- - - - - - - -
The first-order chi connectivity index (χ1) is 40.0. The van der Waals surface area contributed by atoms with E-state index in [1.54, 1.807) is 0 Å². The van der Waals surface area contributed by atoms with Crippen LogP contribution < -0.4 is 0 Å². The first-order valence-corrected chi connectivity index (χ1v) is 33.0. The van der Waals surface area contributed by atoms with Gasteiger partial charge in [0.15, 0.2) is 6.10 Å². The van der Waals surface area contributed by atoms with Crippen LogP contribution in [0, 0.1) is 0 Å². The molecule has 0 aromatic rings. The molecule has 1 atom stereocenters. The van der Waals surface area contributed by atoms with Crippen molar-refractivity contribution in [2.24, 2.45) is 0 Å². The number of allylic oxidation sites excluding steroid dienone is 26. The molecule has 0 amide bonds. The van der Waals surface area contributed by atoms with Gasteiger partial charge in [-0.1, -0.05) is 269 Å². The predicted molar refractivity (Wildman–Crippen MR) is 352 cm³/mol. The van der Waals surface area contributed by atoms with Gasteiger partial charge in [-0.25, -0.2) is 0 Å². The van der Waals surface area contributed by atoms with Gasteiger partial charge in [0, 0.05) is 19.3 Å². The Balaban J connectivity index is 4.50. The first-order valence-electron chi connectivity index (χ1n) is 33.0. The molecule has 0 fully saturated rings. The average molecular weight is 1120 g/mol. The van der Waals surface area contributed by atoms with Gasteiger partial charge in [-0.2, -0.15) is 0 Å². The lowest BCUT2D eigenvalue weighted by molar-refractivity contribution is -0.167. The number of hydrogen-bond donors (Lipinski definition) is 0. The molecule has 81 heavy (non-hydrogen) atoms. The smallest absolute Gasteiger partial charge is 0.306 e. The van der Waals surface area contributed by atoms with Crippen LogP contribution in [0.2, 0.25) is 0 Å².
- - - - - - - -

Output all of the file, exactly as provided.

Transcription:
The first-order chi connectivity index (χ1) is 40.0. The van der Waals surface area contributed by atoms with E-state index in [1.54, 1.807) is 0 Å². The van der Waals surface area contributed by atoms with Crippen LogP contribution < -0.4 is 0 Å². The first-order valence-corrected chi connectivity index (χ1v) is 33.0. The van der Waals surface area contributed by atoms with Gasteiger partial charge in [0.15, 0.2) is 6.10 Å². The van der Waals surface area contributed by atoms with Crippen LogP contribution in [0, 0.1) is 0 Å². The molecule has 0 aromatic rings. The molecule has 1 atom stereocenters. The van der Waals surface area contributed by atoms with Crippen molar-refractivity contribution in [2.24, 2.45) is 0 Å². The number of allylic oxidation sites excluding steroid dienone is 26. The molecule has 0 amide bonds. The van der Waals surface area contributed by atoms with Gasteiger partial charge in [-0.1, -0.05) is 269 Å². The predicted molar refractivity (Wildman–Crippen MR) is 352 cm³/mol. The van der Waals surface area contributed by atoms with Gasteiger partial charge in [-0.25, -0.2) is 0 Å². The van der Waals surface area contributed by atoms with Gasteiger partial charge in [0, 0.05) is 19.3 Å². The Balaban J connectivity index is 4.50. The first-order valence-electron chi connectivity index (χ1n) is 33.0. The molecule has 0 fully saturated rings. The average molecular weight is 1120 g/mol. The van der Waals surface area contributed by atoms with Gasteiger partial charge in [-0.2, -0.15) is 0 Å². The lowest BCUT2D eigenvalue weighted by molar-refractivity contribution is -0.167. The number of hydrogen-bond donors (Lipinski definition) is 0. The molecule has 81 heavy (non-hydrogen) atoms. The smallest absolute Gasteiger partial charge is 0.306 e. The van der Waals surface area contributed by atoms with Crippen LogP contribution in [0.2, 0.25) is 0 Å².